Ensure Fair Trials for Mutiny Defendants

Mass Trials, Lack of Access to Lawyers Lead to Denial of Due Process
July 26, 2011
(New York) - The Bangladeshi government should immediately stop the mass trials of the alleged mutineers of the Bangladesh Rifles (BDR) to ensure fair trials, Human Rights Watch said today. Those responsible for killing 74 people during the February 2009 mutiny by the border guard unit should be held accountable, but in trials in military and civilian courts that meet international fair trial standards.
Human Rights Watch expressed concern about the mass trial completed on June 27, 2011, in which 666 members of the 24th Border Guards Battalion were tried before the BDR tribunal, a military court. All but nine were found guilty and sentenced to terms ranging from four months to seven years in prison.
"It is impossible to try hundreds of people at the same time and expect anything resembling a fair trial," said Brad Adams, Asia director at Human Rights Watch. "The massacre shocked Bangladesh, but each of the accused should only be found guilty if the government provides specific evidence against them."
On February 25 and 26, 2009, members of the Bangladesh Rifles, since renamed the Bangladesh Border Guards, staged a mutiny against their commanding officers, killing more than 70 people and subjecting others to sexual violence. Under pressure from the army, which had urged the government to use overwhelming force against the BDR compound in a heavily populated area of the capital, Dhaka, the authorities responded with mass arrests of more than 6,000 members of the unit.
The accused have been held and prosecuted in violation of Bangladesh's obligations under the International Covenant on Civil and Political Rights. Many were detained without charge for several months. The government has not produced individualized evidence against each detainee. All 6,000 accused face trials before special BDR tribunals created after the massacre. Some 847 of the accused also face charges under the Bangladesh Criminal Code, some of which carry the death penalty. Human rights groups documented the deaths of some of the accused in custody, including as a result of torture, in the first few months after the mutiny.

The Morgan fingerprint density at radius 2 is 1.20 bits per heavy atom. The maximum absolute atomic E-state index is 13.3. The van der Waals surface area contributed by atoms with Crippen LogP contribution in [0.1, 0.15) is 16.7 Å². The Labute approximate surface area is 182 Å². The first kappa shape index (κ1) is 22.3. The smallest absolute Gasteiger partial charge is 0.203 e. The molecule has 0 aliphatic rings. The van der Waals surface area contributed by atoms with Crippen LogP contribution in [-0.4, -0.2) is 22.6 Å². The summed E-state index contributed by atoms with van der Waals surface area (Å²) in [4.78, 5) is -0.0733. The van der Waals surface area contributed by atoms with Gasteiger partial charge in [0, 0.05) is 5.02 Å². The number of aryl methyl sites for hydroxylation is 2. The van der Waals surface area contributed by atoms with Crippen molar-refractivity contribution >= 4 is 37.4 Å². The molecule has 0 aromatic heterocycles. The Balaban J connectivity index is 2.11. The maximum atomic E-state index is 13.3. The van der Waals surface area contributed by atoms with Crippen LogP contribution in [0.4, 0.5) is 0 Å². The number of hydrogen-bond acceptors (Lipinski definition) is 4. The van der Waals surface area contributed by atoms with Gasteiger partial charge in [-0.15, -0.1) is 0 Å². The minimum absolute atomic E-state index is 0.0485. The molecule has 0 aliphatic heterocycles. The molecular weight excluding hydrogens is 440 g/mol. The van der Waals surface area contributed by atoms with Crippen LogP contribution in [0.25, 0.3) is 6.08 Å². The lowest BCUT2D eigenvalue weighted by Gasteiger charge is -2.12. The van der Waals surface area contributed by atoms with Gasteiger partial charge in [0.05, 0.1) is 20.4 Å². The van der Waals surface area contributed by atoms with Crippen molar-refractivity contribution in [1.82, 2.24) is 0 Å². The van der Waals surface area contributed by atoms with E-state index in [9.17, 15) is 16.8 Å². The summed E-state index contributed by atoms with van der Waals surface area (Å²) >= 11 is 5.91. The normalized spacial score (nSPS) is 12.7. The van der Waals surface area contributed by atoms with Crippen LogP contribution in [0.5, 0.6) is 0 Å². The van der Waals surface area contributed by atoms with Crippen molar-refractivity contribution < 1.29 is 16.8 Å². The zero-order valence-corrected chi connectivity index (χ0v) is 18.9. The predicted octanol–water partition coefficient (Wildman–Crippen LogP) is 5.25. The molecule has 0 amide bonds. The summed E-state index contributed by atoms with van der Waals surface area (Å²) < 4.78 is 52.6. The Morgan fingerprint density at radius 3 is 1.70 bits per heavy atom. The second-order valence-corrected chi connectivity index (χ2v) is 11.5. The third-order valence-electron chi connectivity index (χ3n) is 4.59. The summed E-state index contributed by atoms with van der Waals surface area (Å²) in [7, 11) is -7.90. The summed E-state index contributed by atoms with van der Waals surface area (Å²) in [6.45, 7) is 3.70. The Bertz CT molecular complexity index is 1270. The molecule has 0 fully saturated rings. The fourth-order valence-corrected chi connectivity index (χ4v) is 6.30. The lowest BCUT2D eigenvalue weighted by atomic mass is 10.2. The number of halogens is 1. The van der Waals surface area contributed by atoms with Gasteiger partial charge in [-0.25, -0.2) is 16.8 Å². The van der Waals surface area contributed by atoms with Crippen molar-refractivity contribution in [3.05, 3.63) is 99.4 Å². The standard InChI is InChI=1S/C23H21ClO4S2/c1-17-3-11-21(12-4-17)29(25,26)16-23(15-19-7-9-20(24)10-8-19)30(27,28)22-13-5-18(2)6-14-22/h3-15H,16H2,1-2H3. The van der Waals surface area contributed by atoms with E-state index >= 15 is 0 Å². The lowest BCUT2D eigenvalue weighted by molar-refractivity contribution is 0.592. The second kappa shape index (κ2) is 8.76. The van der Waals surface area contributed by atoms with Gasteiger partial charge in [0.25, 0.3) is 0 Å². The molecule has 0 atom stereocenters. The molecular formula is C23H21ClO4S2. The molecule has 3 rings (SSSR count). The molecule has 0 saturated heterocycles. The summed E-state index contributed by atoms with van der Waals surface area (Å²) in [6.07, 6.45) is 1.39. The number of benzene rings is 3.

The detainees' lack of access to counsel remains a serious concern, Human Rights Watch said. From the time they were arrested in February 2009 until December 2010, the accused in the mutiny cases were not allowed to consult with their lawyers. Since then, they have been allowed a 20-minute consultation at the beginning and end of each court day and a 30-minute consultation in between.
Many of the accused in both the military and civilian cases have no legal counsel, in some cases for financial reasons and in others for lack of information. Lawyers involved in the cases have complained to Human Rights Watch that it is impossible to provide an effective defense to each accused with so many clients and so little time to talk to each accused.
The possible use of capital punishment in the upcoming criminal trial of the 847 accused heightens fair trial concerns, Human Rights Watch said. According to the prosecutor's office, some defendants share their lawyers with as many as 12 others in the same case. In addition to the concerns about time for consultations, the potential for conflict of interest is significant, as evidence that could prove one person's innocence could indicate another's guilt. Human Rights Watch opposes the death penalty in all cases as a fundamentally cruel and irreversible punishment.
"The BDR mutiny was ugly and brutal, but the current approach appears to be a witch hunt against a group rather than an attempt to identify the individuals responsible for specific crimes," Adams said. "The government should rethink its approach to make sure the masterminds and perpetrators of serious offenses are brought to fair trial, but end the prosecutions of the rank-and-file who were simply in the wrong place at the wrong time."